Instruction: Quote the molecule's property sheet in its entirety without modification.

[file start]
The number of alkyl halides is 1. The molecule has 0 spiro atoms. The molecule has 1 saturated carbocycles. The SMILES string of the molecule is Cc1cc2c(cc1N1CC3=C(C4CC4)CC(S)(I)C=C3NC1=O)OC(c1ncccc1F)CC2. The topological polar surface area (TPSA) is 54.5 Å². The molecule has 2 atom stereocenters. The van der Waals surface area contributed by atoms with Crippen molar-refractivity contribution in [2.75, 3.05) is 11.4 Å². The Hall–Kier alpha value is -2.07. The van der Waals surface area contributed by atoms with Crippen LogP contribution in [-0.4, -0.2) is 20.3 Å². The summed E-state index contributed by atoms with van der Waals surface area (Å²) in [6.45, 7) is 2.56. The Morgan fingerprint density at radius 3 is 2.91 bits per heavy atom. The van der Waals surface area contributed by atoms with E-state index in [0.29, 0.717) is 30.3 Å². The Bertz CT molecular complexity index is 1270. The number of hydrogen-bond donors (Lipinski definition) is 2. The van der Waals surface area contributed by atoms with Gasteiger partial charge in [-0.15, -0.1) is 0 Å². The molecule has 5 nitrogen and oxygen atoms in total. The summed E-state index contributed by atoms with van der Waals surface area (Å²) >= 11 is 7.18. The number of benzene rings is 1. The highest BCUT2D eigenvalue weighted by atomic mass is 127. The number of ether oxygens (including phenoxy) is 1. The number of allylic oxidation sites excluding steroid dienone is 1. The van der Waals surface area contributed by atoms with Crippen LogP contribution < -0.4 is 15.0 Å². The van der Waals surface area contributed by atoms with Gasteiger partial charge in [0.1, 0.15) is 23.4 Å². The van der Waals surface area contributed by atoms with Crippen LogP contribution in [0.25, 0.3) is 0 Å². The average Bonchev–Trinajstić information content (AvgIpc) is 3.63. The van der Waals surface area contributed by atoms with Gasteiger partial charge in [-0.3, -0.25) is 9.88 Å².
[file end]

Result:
The number of alkyl halides is 1. The molecule has 0 spiro atoms. The molecule has 1 saturated carbocycles. The SMILES string of the molecule is Cc1cc2c(cc1N1CC3=C(C4CC4)CC(S)(I)C=C3NC1=O)OC(c1ncccc1F)CC2. The topological polar surface area (TPSA) is 54.5 Å². The molecule has 2 atom stereocenters. The van der Waals surface area contributed by atoms with Crippen molar-refractivity contribution in [2.75, 3.05) is 11.4 Å². The Hall–Kier alpha value is -2.07. The van der Waals surface area contributed by atoms with Crippen LogP contribution in [-0.4, -0.2) is 20.3 Å². The summed E-state index contributed by atoms with van der Waals surface area (Å²) in [6.45, 7) is 2.56. The Morgan fingerprint density at radius 3 is 2.91 bits per heavy atom. The van der Waals surface area contributed by atoms with E-state index in [0.29, 0.717) is 30.3 Å². The Bertz CT molecular complexity index is 1270. The number of hydrogen-bond donors (Lipinski definition) is 2. The van der Waals surface area contributed by atoms with Gasteiger partial charge in [-0.15, -0.1) is 0 Å². The molecule has 5 nitrogen and oxygen atoms in total. The summed E-state index contributed by atoms with van der Waals surface area (Å²) >= 11 is 7.18. The number of benzene rings is 1. The highest BCUT2D eigenvalue weighted by atomic mass is 127. The number of ether oxygens (including phenoxy) is 1. The number of allylic oxidation sites excluding steroid dienone is 1. The van der Waals surface area contributed by atoms with Crippen LogP contribution < -0.4 is 15.0 Å². The van der Waals surface area contributed by atoms with Gasteiger partial charge in [0.1, 0.15) is 23.4 Å². The van der Waals surface area contributed by atoms with Crippen LogP contribution in [0.25, 0.3) is 0 Å². The average Bonchev–Trinajstić information content (AvgIpc) is 3.63. The van der Waals surface area contributed by atoms with Gasteiger partial charge in [-0.3, -0.25) is 9.88 Å².